Tuesday, March 05, 2013

Reflections: The Great Gatsby

In feverish anticipation of the movie, I read this acclaimed book. I know it sounds shallow to read a book just to prepare for a movie-adaption, but it’s so fitting given the main themes of the book. With “Love is Blindness” ringing in my ears, the trailer playing in my mind’s eyes, the reading experience was way more dramatic and sweeping than the book itself inspires.
Jay Gatsby is a mysterious millionaire shrouded in enigma. He yearns and cultivates a dream so fantastical, so pure, so unreal that it represents the collective American dream of the 1920s to pursue the “unreal”. In the age-old clash of idealism against cruel reality, loyalty against selfishness, the dream crumbles and emphasizes the beginning of hedonism and moral deterioration of a materialistic world of excesses.  

Almost everybody has been edified on all the various social and moral symbols pervading the novel. The sudden wealth and economic boom after the first World War saw America burgeoning with so much materialism that it loosened the social morals of the middle and upper social-strata. The American dream turned into something wholly greedy and selfish. With the swarm of such ambitions and vapid pleasure seeking, the disparity between the social classes widened, and everyone wanted to imbue and realize the dream at any cost. When such ambitions consume one, nobler feelings compete with the brasher ones, and the pursuit is romanticized as something one dearly wishes it represents than what it really is. This is the core of the whirlwind drama that tells the familiar story of the careless rich and the trampled poor. These themes are familiar enough for us today because of the innumerable books and movies that have been cloned and inspired from an original piece such as this. Reading the book from that perspective helps to appreciate the author's foresight and insight.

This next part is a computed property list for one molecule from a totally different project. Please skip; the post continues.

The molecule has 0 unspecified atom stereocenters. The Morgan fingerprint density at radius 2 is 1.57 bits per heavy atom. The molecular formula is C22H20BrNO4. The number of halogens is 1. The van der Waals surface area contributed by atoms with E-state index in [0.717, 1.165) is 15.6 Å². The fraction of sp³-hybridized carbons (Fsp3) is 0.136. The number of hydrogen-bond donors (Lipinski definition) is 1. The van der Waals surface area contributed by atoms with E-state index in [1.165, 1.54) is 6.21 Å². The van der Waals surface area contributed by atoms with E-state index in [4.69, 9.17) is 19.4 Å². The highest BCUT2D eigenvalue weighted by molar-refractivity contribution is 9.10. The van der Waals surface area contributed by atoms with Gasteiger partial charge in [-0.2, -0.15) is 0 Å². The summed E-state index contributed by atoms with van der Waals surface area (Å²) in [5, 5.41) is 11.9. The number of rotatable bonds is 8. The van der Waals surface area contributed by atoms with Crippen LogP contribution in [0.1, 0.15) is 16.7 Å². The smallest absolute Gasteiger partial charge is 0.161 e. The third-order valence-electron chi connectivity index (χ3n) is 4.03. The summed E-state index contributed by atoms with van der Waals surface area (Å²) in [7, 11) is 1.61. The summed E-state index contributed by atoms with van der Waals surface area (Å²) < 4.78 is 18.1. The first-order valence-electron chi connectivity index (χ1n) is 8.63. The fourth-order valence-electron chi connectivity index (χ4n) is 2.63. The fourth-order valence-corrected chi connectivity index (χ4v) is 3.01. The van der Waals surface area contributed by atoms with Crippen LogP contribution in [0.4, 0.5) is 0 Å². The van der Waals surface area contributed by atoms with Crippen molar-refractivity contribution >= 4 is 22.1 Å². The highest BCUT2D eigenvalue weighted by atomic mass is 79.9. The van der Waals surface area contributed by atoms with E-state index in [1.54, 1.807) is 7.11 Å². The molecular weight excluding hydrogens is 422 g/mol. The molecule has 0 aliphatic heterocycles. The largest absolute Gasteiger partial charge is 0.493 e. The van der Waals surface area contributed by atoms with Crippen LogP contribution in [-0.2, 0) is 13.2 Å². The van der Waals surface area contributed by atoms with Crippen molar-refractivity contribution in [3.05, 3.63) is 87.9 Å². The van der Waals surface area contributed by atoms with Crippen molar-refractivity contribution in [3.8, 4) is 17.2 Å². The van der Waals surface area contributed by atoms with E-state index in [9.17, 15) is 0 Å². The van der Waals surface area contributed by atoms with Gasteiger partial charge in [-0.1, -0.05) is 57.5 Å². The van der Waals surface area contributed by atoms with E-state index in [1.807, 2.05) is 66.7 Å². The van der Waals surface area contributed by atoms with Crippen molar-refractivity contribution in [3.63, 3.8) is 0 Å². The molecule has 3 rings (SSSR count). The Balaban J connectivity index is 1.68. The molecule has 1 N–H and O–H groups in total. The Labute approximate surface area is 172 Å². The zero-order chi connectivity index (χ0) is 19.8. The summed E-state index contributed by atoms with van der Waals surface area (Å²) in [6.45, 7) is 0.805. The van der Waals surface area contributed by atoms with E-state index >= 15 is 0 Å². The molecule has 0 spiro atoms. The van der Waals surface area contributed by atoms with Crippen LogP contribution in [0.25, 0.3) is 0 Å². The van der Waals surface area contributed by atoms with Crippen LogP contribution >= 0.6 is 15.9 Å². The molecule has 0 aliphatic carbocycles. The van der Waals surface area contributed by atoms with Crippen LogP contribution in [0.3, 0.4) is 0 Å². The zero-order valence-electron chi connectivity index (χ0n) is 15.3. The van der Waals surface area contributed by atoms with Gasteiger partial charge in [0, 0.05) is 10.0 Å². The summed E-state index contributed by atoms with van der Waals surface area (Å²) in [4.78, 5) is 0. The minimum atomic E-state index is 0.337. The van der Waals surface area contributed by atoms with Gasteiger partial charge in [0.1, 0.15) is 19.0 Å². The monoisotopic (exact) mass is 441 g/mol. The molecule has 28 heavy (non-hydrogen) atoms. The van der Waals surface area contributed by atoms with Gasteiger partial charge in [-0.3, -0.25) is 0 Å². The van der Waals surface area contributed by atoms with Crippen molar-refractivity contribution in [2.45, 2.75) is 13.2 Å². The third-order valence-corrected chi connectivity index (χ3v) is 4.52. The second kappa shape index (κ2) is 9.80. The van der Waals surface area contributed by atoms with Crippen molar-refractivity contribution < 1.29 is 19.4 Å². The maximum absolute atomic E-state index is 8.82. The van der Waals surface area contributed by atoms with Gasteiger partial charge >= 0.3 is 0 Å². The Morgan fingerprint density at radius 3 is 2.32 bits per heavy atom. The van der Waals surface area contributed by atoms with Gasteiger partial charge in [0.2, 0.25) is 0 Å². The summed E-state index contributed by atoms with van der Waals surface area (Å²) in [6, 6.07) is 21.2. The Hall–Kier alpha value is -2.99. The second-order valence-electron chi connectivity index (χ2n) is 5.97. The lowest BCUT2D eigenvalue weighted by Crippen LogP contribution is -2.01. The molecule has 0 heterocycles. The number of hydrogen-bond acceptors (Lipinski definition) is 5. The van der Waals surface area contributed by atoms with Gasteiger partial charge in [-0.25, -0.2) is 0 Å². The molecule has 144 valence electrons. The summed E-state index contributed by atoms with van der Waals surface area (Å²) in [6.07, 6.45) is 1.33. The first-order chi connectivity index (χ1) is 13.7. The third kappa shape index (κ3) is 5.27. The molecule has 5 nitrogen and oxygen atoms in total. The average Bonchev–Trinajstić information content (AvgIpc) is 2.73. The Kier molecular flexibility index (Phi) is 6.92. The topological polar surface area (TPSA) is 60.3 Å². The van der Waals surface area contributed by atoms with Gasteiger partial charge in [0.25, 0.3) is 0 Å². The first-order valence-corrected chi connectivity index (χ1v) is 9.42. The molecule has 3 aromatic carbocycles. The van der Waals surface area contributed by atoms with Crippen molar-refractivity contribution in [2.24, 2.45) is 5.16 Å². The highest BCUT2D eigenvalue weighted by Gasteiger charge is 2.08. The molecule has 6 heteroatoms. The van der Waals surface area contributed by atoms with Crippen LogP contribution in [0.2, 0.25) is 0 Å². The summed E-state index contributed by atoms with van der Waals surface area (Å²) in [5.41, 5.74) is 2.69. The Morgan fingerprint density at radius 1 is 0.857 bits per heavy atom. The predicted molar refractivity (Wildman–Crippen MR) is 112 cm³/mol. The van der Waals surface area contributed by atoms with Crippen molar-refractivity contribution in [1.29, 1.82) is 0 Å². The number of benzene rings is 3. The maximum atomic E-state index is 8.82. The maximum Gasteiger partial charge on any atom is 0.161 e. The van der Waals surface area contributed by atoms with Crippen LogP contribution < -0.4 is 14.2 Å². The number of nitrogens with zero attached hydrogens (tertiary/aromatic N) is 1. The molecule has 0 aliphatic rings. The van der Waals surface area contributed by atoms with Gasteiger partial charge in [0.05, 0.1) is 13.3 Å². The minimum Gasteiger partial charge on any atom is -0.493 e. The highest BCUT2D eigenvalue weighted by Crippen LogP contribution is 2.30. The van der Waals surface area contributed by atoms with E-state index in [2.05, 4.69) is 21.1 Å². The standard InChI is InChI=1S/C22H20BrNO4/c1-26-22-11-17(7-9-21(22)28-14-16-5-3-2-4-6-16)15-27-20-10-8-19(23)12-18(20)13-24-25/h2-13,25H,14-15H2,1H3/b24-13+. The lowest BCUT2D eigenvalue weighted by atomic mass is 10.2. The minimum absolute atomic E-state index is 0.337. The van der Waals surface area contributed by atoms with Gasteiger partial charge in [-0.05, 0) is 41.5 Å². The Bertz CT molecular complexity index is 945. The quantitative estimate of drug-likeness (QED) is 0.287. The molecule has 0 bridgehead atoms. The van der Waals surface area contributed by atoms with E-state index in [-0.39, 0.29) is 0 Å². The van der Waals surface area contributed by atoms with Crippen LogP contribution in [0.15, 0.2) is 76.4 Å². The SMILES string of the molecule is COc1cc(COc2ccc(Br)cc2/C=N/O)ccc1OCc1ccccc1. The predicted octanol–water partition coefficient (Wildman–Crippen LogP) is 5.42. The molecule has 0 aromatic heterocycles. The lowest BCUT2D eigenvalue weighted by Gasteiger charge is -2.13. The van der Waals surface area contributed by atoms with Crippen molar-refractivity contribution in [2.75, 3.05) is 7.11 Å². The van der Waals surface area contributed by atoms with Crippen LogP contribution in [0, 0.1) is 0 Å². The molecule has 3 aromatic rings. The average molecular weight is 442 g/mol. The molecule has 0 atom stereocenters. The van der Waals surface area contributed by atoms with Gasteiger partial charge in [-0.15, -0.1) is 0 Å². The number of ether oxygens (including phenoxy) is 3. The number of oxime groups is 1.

The deeply buried and half-dead romantic in me still gets swept and swayed by stories and characters that idealize and romanticize romanticism just for the sake of it. Jay Gatsby is an impressionable character whose personality is an endearing set of contradictions that make him an aggressive, mindlessly ambitious idealist. All the characters are memorable for the deft ways in which they are given their personalities with so few words. The author is extremely economical with his words (my perpetual aspiration). Everything is expressed with incisive sarcasm, insight, and beauty. Sometimes, the brevity and incisiveness result in a few vague phrases. The other downside to the writing was the sudden shift between scenes, the impulsive (sometimes flighty) dialogues, and the rapid rush to the end. It all seems too sudden to take in, too unbelievable to let the weight sink in. You need some time to let the book touch you. This makes the book constantly alternate between being a satire and a serious drama. Perhaps the writing itself represents all the contradiction and moral conflict of that era.

As I mentioned, the movie and its dreamy lead may have had a strong bias in my reading experience! But I enjoyed reading it and would recommend it.  

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